Q: How much will my pet’s dental cleaning cost?
A: That’s a difficult question to answer, because cost varies based on the severity of your pet’s dental disease. If your pet has been seen for an annual wellness exam at CVH in the last 6 months, our front desk can put together an estimate for you. If not, the best way to know what to expect is to schedule a free oral evaluation for your pet so we can give you a written estimate of costs tailored to your pets oral health status.
Q: Can I schedule my pet’s dental cleaning on a Saturday?
A: Unfortunately, no. We are unable to do dental cleanings on Saturdays because our office is only open until 1pm and recovery from anesthesia cannot be rushed! We do dental cleanings Monday through Friday each week, with drop off between 8:00am and 8:30am and pickup as late as 30 minutes before we close each night.
Q: How soon can I pick my pet up after their dental cleaning?
A: This varies based on how early in the day your pet was anesthetized, how long their particular dental procedure took, and how quickly they recover from anesthesia. In general, pickup is available as early as about 3pm, although your pet is welcome to stay with us until the end of the day. If you need to pick your pet up earlier than 3pm, please let the front desk know what time you’re hoping to pick your pet up when you book your appointment, and they will let you know if our surgery schedule allows us to accomodate a pickup at that time!
Q: How often does my dog or cat need to have their teeth cleaned?
A: This is a difficult question to answer, as it can vary widely from animal to animal. A mixture of genetics, jaw structure, home oral healthcare, and lifestyle can make a huge difference in how often your pet’s teeth need to be professionally cleaned, and the only way to know is to have them evaluated by your veterinarian.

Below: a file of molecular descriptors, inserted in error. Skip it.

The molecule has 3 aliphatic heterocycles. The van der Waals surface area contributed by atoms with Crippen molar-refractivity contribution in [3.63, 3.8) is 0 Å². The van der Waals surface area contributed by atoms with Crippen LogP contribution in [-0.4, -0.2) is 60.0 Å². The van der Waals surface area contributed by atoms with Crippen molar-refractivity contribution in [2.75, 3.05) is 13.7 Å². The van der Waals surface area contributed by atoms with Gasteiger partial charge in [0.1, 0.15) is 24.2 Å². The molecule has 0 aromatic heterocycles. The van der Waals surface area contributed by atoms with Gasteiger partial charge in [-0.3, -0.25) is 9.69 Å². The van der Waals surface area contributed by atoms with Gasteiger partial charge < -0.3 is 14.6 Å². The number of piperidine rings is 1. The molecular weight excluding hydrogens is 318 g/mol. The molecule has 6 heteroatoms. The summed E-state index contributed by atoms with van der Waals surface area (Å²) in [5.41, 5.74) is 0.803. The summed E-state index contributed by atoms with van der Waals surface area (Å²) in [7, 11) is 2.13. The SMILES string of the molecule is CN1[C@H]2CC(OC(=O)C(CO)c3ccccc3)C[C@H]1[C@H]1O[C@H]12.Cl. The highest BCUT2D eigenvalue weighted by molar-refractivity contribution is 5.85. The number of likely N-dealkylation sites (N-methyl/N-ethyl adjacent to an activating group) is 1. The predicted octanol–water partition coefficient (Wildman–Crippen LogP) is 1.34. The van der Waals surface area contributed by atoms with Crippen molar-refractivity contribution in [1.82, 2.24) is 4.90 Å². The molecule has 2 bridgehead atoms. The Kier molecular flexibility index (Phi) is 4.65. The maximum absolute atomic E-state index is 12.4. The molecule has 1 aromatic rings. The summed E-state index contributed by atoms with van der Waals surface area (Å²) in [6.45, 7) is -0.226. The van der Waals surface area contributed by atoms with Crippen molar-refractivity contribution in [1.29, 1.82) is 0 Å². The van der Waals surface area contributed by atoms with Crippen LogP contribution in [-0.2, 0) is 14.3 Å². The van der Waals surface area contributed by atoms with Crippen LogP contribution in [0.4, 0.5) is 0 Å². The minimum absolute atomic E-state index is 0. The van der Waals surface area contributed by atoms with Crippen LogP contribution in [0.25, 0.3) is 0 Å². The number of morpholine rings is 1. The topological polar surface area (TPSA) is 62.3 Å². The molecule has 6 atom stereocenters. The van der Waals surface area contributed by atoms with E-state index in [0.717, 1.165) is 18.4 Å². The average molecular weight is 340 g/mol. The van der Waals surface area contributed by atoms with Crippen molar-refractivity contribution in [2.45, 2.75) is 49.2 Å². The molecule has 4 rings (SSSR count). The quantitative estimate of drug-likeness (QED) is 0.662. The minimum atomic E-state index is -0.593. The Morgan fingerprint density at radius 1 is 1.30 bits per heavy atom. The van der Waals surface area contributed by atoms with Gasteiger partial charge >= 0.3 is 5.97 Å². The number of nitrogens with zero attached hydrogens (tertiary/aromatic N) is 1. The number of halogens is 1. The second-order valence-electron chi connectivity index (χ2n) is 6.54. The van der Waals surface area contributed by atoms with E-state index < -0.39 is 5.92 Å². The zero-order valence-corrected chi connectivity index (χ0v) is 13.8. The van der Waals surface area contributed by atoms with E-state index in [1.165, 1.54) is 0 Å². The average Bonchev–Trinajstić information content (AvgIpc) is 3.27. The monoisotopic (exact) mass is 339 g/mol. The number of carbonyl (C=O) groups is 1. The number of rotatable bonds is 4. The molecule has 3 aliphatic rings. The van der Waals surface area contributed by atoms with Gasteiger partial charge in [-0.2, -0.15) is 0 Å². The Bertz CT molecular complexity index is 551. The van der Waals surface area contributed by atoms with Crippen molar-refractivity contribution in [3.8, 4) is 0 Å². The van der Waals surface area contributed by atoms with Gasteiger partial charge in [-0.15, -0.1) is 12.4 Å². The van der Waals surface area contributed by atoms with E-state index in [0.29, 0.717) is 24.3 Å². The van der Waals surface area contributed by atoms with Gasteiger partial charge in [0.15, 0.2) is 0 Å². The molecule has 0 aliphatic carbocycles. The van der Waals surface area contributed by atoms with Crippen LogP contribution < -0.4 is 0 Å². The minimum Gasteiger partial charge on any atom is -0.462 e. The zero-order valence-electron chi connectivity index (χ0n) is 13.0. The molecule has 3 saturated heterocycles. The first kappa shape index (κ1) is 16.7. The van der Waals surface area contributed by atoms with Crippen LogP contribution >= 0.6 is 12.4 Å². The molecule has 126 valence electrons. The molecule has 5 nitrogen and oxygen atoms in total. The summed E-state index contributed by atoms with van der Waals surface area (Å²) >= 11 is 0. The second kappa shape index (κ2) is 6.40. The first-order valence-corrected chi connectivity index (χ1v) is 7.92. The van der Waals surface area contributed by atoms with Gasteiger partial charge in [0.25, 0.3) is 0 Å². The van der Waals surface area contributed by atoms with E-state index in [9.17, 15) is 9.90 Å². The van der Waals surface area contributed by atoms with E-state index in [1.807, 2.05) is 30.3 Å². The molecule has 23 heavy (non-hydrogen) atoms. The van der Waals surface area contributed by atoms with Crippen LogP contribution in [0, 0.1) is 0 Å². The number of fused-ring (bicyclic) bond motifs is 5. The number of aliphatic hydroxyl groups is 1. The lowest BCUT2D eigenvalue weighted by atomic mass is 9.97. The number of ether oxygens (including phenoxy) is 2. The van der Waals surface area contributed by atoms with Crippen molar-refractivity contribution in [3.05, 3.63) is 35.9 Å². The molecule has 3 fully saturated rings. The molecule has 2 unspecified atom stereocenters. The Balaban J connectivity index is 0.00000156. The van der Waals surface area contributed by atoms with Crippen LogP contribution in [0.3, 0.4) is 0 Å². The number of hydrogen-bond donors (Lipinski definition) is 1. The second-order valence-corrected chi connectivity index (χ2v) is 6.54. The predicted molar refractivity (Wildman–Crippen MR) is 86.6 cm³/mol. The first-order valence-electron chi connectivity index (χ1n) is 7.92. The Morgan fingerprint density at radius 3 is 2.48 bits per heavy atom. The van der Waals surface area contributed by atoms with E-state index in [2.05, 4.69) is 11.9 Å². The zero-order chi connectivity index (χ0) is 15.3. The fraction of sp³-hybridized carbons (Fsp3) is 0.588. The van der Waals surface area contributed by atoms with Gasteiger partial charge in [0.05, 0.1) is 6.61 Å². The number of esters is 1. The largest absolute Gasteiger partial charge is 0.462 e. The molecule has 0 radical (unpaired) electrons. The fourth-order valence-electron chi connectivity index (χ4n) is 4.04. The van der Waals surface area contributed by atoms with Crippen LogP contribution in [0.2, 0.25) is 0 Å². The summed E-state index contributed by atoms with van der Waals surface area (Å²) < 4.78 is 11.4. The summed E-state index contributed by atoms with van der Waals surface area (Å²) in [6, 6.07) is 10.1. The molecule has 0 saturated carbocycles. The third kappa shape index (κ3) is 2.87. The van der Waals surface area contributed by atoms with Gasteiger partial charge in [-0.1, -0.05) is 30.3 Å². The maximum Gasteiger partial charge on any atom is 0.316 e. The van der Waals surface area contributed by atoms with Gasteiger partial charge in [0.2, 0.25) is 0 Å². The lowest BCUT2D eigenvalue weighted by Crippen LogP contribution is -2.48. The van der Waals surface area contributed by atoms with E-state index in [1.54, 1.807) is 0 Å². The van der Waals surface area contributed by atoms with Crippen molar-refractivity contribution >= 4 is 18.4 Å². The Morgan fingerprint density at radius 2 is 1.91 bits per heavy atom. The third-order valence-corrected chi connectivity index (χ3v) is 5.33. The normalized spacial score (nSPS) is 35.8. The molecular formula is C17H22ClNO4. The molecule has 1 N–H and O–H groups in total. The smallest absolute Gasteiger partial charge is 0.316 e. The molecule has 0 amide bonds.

Q: How can I take care of my pet’s teeth at home in between cleanings?
A: The best thing you can do to take care of your pet’s teeth at home is to brush them daily. That said, daily brushing often isn’t a realistic goal, whether it’s because your pet doesn’t tolerate daily brushing or because you just don’t have time to add one more thing into your daily schedule. If daily brushing is not possible, brushing as often as possible is a great way to take care of your pet’s teeth. If brushing is not possible at all, there are a number of other products to help keep your pet’s mouth healthy. These products include a gel that you rub along your pet’s teeth and gums, a water additive, and a food that helps to disrupt the formation of tartar on your pet’s teeth. Different pets need different solutions, so feel free to ask us about the best plan for your dog or cat the next time you’re in the office!
Have more questions than we've answered here? Don’t hesitate to call us or book an oral evaluation for your pet to learn more. We're here to help!
The CVH Team